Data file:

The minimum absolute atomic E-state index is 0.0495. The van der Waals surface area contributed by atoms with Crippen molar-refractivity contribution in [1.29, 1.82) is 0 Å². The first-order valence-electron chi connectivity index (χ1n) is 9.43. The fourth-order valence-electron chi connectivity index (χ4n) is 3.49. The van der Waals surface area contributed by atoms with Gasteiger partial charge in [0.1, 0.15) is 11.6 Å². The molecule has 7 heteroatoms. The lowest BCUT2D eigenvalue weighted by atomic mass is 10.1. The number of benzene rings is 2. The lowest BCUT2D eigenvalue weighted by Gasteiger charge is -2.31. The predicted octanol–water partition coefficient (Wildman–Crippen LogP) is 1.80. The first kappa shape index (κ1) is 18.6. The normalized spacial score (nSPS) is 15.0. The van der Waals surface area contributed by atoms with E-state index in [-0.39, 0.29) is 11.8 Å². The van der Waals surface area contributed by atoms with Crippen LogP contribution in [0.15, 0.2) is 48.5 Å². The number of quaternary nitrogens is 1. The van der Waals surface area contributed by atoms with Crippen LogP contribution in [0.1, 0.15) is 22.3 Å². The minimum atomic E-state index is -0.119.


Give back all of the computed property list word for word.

The minimum absolute atomic E-state index is 0.0495. The van der Waals surface area contributed by atoms with Crippen molar-refractivity contribution in [1.29, 1.82) is 0 Å². The first-order valence-electron chi connectivity index (χ1n) is 9.43. The fourth-order valence-electron chi connectivity index (χ4n) is 3.49. The van der Waals surface area contributed by atoms with Gasteiger partial charge in [0.1, 0.15) is 11.6 Å². The molecule has 7 heteroatoms. The lowest BCUT2D eigenvalue weighted by atomic mass is 10.1. The number of benzene rings is 2. The lowest BCUT2D eigenvalue weighted by Gasteiger charge is -2.31. The predicted octanol–water partition coefficient (Wildman–Crippen LogP) is 1.80. The first kappa shape index (κ1) is 18.6. The normalized spacial score (nSPS) is 15.0. The van der Waals surface area contributed by atoms with E-state index in [-0.39, 0.29) is 11.8 Å². The van der Waals surface area contributed by atoms with Crippen LogP contribution in [0.15, 0.2) is 48.5 Å². The number of quaternary nitrogens is 1. The van der Waals surface area contributed by atoms with Crippen LogP contribution in [0.1, 0.15) is 22.3 Å². The minimum atomic E-state index is -0.119.